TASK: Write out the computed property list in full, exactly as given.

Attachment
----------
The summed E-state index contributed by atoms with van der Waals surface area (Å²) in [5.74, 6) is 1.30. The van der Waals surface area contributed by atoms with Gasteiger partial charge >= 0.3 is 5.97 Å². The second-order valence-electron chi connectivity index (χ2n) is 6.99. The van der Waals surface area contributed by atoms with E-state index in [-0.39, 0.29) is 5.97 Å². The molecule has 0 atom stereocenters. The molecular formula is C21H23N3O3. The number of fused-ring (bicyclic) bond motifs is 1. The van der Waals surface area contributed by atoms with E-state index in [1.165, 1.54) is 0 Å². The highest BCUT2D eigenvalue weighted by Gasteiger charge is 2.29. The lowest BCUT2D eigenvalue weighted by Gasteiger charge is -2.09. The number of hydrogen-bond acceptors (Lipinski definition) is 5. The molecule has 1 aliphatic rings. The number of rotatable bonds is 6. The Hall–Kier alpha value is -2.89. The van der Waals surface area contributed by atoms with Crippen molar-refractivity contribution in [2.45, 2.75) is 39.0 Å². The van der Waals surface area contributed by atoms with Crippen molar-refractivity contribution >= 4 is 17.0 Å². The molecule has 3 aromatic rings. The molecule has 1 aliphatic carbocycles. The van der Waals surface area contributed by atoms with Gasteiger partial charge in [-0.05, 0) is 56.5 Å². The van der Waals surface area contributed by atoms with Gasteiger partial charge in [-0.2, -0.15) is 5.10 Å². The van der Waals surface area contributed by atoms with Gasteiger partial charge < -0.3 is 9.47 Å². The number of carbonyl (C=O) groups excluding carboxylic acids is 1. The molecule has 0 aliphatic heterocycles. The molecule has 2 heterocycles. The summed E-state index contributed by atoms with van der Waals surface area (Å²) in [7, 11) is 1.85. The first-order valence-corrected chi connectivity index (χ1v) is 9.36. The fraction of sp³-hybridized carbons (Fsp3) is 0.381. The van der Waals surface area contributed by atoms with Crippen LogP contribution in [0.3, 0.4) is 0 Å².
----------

The summed E-state index contributed by atoms with van der Waals surface area (Å²) in [5.74, 6) is 1.30. The van der Waals surface area contributed by atoms with Gasteiger partial charge >= 0.3 is 5.97 Å². The second-order valence-electron chi connectivity index (χ2n) is 6.99. The van der Waals surface area contributed by atoms with E-state index in [-0.39, 0.29) is 5.97 Å². The molecule has 0 atom stereocenters. The molecular formula is C21H23N3O3. The number of fused-ring (bicyclic) bond motifs is 1. The van der Waals surface area contributed by atoms with E-state index in [1.165, 1.54) is 0 Å². The highest BCUT2D eigenvalue weighted by Gasteiger charge is 2.29. The lowest BCUT2D eigenvalue weighted by Gasteiger charge is -2.09. The number of hydrogen-bond acceptors (Lipinski definition) is 5. The molecule has 1 aliphatic rings. The number of rotatable bonds is 6. The Hall–Kier alpha value is -2.89. The van der Waals surface area contributed by atoms with Crippen molar-refractivity contribution in [2.45, 2.75) is 39.0 Å². The van der Waals surface area contributed by atoms with Crippen molar-refractivity contribution >= 4 is 17.0 Å². The molecule has 3 aromatic rings. The molecule has 1 aliphatic carbocycles. The van der Waals surface area contributed by atoms with Gasteiger partial charge in [-0.05, 0) is 56.5 Å². The van der Waals surface area contributed by atoms with Gasteiger partial charge in [-0.2, -0.15) is 5.10 Å². The van der Waals surface area contributed by atoms with Gasteiger partial charge < -0.3 is 9.47 Å². The number of carbonyl (C=O) groups excluding carboxylic acids is 1. The molecule has 0 aliphatic heterocycles. The molecule has 2 heterocycles. The summed E-state index contributed by atoms with van der Waals surface area (Å²) in [7, 11) is 1.85. The first-order valence-corrected chi connectivity index (χ1v) is 9.36. The fraction of sp³-hybridized carbons (Fsp3) is 0.381. The van der Waals surface area contributed by atoms with Crippen LogP contribution in [0.3, 0.4) is 0 Å².